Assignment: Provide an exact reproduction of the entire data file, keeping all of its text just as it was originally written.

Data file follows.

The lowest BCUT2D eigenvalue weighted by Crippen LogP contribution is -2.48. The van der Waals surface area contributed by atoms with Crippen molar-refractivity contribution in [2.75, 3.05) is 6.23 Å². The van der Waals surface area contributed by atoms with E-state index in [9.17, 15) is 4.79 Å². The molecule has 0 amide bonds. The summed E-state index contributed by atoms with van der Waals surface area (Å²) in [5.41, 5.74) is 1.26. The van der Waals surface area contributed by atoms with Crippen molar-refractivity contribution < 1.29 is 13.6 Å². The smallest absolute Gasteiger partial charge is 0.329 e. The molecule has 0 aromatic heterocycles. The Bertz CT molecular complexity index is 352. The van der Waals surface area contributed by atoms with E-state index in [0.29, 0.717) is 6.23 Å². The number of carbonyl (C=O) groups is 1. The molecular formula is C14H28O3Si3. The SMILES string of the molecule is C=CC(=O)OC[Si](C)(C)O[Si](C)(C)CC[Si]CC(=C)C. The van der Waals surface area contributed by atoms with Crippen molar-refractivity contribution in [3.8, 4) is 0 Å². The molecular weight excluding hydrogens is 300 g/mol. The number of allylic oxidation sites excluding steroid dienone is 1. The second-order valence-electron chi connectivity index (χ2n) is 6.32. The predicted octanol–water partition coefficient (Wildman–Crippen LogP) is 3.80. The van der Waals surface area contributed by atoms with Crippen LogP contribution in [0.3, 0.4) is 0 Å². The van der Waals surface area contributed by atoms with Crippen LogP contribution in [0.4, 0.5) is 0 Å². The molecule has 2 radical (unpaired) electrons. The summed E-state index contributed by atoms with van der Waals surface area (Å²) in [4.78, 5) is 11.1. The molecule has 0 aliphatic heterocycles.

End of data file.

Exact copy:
The lowest BCUT2D eigenvalue weighted by Crippen LogP contribution is -2.48. The van der Waals surface area contributed by atoms with Crippen molar-refractivity contribution in [2.75, 3.05) is 6.23 Å². The van der Waals surface area contributed by atoms with E-state index in [9.17, 15) is 4.79 Å². The molecule has 0 amide bonds. The summed E-state index contributed by atoms with van der Waals surface area (Å²) in [5.41, 5.74) is 1.26. The van der Waals surface area contributed by atoms with Crippen molar-refractivity contribution < 1.29 is 13.6 Å². The smallest absolute Gasteiger partial charge is 0.329 e. The molecule has 0 aromatic heterocycles. The Bertz CT molecular complexity index is 352. The van der Waals surface area contributed by atoms with E-state index in [0.29, 0.717) is 6.23 Å². The number of carbonyl (C=O) groups is 1. The molecular formula is C14H28O3Si3. The SMILES string of the molecule is C=CC(=O)OC[Si](C)(C)O[Si](C)(C)CC[Si]CC(=C)C. The van der Waals surface area contributed by atoms with Crippen molar-refractivity contribution in [3.8, 4) is 0 Å². The molecular weight excluding hydrogens is 300 g/mol. The number of allylic oxidation sites excluding steroid dienone is 1. The second-order valence-electron chi connectivity index (χ2n) is 6.32. The predicted octanol–water partition coefficient (Wildman–Crippen LogP) is 3.80. The van der Waals surface area contributed by atoms with Crippen LogP contribution in [0.3, 0.4) is 0 Å². The van der Waals surface area contributed by atoms with Crippen LogP contribution in [0.4, 0.5) is 0 Å². The molecule has 2 radical (unpaired) electrons. The summed E-state index contributed by atoms with van der Waals surface area (Å²) in [4.78, 5) is 11.1. The molecule has 0 aliphatic heterocycles.